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Technology / Software

OpenChain ISO/IEC Submission Signals Fresh OSS Compliance Drive

The Linux Foundation’s “Joint Development Foundation” (JDF) has won formal approval to submit open source software (OSS) projects for recognition as international standards, in a landmark move — with an open source compliance project first to be submitted for approval.

The move comes as the Linux Foundation continues a push to boost the transparency, security and credibility of OSS across the business community, amid concerns about a lack of standardisation, sub-par maintenance of many widely used OSS components, and security fears.

Its new approval is for ISO/IEC JTC standards submissions. (The two are co-creators of ISO/IEC JTC 1, which sets IT standards.)

First Submission: OpenChain

This week the JDF made its submission — for OpenChain, a specification that identifies the key requirements of an open source compliance programme,  designed to build trust between companies in the supply chain.

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(OpenChain participants need to provide source code, build scripts, license copies, attribution notices, modification notices, SPDX data etc. Its charter’s  vision is to be “a software supply chain where free/open source software is delivered with trusted and consistent compliance information”.)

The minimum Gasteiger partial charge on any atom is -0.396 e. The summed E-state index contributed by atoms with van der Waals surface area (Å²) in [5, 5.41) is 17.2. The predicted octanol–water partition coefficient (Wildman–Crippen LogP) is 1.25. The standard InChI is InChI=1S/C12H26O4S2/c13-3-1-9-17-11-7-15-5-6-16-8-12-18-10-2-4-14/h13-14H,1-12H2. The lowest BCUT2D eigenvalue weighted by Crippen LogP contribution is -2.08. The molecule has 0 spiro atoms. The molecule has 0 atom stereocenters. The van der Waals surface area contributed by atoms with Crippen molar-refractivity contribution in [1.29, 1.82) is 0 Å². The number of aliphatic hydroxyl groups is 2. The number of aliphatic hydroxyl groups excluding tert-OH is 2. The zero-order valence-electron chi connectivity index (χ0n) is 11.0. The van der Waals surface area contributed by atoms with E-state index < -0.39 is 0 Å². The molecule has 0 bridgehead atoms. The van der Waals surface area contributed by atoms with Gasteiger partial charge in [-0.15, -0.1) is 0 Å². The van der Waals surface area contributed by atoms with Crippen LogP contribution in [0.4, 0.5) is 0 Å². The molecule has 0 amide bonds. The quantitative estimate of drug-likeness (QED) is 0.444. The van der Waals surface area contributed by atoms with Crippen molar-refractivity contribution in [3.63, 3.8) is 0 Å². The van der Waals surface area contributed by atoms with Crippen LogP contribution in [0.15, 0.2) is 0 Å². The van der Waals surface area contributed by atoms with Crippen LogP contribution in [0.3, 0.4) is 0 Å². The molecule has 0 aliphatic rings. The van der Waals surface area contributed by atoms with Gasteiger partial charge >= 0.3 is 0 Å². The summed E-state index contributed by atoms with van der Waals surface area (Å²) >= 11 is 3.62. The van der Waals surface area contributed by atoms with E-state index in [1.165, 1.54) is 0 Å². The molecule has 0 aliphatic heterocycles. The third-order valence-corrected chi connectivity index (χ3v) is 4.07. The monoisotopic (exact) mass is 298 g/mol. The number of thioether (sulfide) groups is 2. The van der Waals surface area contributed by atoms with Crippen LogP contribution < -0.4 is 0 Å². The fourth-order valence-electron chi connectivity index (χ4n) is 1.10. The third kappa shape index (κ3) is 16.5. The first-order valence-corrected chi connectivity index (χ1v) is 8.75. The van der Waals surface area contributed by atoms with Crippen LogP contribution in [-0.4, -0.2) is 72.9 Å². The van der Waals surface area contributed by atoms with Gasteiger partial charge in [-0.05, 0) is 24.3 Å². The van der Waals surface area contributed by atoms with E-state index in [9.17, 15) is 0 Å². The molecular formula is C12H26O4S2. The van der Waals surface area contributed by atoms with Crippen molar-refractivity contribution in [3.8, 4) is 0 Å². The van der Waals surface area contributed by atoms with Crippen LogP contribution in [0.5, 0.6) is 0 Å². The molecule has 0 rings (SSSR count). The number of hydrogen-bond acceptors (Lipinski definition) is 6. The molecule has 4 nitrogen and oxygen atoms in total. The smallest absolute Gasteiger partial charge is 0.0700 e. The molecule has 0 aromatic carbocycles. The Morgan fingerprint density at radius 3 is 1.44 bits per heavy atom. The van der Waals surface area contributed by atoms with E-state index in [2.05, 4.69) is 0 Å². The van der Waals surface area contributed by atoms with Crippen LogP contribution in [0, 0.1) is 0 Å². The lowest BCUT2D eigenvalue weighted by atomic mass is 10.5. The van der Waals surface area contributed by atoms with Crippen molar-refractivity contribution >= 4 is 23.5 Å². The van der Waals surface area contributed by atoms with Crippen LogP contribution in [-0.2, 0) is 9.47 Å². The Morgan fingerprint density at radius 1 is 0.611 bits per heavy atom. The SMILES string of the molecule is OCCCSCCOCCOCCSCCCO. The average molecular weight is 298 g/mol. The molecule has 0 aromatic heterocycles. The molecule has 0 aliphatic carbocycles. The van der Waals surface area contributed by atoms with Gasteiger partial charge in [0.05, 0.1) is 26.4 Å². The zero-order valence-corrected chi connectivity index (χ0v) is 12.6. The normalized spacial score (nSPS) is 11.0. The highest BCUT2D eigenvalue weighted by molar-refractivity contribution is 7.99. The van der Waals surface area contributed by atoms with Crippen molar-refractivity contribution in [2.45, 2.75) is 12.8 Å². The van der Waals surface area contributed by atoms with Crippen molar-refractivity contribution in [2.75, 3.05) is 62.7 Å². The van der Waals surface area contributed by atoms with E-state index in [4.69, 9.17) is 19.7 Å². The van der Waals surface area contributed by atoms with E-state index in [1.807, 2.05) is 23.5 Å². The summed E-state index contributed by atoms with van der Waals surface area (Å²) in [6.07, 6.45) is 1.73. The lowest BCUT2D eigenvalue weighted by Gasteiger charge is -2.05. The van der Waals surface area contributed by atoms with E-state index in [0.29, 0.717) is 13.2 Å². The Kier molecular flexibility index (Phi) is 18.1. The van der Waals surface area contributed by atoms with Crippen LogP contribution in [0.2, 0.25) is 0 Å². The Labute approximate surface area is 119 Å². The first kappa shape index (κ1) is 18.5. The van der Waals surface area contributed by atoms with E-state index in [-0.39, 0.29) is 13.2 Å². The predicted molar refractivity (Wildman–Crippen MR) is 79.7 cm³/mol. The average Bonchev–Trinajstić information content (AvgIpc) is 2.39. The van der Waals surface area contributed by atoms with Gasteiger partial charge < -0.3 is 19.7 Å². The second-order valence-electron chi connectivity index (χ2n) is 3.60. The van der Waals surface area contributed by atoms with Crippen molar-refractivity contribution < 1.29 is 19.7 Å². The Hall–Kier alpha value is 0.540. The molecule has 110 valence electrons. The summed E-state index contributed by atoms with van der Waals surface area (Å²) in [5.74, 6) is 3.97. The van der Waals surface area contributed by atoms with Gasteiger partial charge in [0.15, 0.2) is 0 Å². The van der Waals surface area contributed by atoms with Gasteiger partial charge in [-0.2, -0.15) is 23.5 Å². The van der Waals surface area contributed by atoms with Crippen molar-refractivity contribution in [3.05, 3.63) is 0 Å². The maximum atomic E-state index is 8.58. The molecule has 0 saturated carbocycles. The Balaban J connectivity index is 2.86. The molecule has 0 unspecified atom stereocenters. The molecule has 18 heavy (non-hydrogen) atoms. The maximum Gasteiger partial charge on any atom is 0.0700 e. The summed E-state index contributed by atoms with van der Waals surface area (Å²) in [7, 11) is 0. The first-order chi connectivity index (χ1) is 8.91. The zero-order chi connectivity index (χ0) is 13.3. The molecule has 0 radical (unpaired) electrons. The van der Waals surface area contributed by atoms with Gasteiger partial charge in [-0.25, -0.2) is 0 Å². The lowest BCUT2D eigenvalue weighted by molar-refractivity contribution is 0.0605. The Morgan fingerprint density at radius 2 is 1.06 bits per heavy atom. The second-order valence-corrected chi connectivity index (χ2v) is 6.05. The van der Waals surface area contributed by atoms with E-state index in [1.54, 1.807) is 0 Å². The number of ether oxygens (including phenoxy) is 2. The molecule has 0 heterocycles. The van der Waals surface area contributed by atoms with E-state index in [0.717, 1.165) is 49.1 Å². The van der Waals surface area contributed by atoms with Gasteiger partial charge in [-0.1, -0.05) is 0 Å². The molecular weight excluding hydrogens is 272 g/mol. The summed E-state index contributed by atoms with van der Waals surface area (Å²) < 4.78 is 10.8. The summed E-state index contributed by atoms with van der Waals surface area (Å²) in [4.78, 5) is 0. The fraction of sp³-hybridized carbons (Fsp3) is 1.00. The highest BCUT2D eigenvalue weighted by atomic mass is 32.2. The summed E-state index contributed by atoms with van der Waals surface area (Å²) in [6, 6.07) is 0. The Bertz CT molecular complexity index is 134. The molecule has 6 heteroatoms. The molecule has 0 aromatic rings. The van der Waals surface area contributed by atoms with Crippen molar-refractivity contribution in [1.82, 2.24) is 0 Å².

“Open source is now a mainstream means of building infrastructure and providing a platform for innovation, said Seth Newberry, executive director at Joint Development Foundation.

See also: Choosing an Open Source Stack

He added: ” While open source development models focus on lowering the barriers to innovate and change, there comes a time when industries decide the next step is to agree on one approach to an issue and work together on that solution.” (The JDF has more than 250 companies participating).

Of the world’s top 10 most-used open source packages, seven are hosted on individual developer accounts, the Linux Foundation’s Core Infrastructure Initiative warned earlier this year, saying this could pose a security risk to code at the heart of the global economy. Hundreds of thousands of open source software packages are in production applications throughout the supply chain; many only sporadically updated or maintained.

This article is from the CBROnline archive: some formatting and images may not be present.

CBR Staff Writer

CBR Online legacy content.